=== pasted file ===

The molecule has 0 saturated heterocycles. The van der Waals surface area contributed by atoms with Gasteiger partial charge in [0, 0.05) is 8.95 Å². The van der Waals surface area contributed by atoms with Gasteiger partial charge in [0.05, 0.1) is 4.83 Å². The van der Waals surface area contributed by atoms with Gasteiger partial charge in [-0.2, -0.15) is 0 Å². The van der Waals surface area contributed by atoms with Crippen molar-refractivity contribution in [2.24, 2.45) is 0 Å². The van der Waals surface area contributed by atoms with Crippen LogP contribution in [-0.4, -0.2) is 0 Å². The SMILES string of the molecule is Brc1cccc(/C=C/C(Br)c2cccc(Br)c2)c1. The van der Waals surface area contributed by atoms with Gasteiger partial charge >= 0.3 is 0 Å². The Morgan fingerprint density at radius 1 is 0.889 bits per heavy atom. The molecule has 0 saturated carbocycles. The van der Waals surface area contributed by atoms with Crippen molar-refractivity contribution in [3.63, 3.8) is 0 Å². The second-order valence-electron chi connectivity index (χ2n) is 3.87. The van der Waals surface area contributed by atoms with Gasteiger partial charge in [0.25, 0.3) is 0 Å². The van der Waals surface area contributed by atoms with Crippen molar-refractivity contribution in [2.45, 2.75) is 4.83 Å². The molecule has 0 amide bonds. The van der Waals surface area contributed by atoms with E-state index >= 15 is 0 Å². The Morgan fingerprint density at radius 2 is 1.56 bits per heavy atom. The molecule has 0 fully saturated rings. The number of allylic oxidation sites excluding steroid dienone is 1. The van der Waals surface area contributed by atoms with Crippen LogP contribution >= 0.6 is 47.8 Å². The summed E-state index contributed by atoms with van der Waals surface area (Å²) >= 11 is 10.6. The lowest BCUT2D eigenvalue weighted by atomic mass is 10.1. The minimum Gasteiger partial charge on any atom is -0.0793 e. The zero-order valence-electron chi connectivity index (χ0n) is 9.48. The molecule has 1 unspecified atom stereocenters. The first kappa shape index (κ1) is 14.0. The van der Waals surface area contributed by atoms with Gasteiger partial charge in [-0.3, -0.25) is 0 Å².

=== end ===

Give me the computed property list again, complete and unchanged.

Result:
The molecule has 0 saturated heterocycles. The van der Waals surface area contributed by atoms with Gasteiger partial charge in [0, 0.05) is 8.95 Å². The van der Waals surface area contributed by atoms with Gasteiger partial charge in [0.05, 0.1) is 4.83 Å². The van der Waals surface area contributed by atoms with Gasteiger partial charge in [-0.2, -0.15) is 0 Å². The van der Waals surface area contributed by atoms with Crippen molar-refractivity contribution in [2.24, 2.45) is 0 Å². The van der Waals surface area contributed by atoms with Crippen LogP contribution in [-0.4, -0.2) is 0 Å². The SMILES string of the molecule is Brc1cccc(/C=C/C(Br)c2cccc(Br)c2)c1. The van der Waals surface area contributed by atoms with Gasteiger partial charge >= 0.3 is 0 Å². The Morgan fingerprint density at radius 1 is 0.889 bits per heavy atom. The molecule has 0 saturated carbocycles. The van der Waals surface area contributed by atoms with Crippen molar-refractivity contribution in [3.63, 3.8) is 0 Å². The second-order valence-electron chi connectivity index (χ2n) is 3.87. The van der Waals surface area contributed by atoms with Gasteiger partial charge in [0.25, 0.3) is 0 Å². The van der Waals surface area contributed by atoms with Crippen molar-refractivity contribution in [2.45, 2.75) is 4.83 Å². The molecule has 0 amide bonds. The van der Waals surface area contributed by atoms with E-state index >= 15 is 0 Å². The Morgan fingerprint density at radius 2 is 1.56 bits per heavy atom. The molecule has 0 fully saturated rings. The number of allylic oxidation sites excluding steroid dienone is 1. The van der Waals surface area contributed by atoms with Crippen LogP contribution >= 0.6 is 47.8 Å². The summed E-state index contributed by atoms with van der Waals surface area (Å²) >= 11 is 10.6. The lowest BCUT2D eigenvalue weighted by atomic mass is 10.1. The minimum Gasteiger partial charge on any atom is -0.0793 e. The zero-order valence-electron chi connectivity index (χ0n) is 9.48. The molecule has 1 unspecified atom stereocenters. The first kappa shape index (κ1) is 14.0. The van der Waals surface area contributed by atoms with Gasteiger partial charge in [-0.3, -0.25) is 0 Å².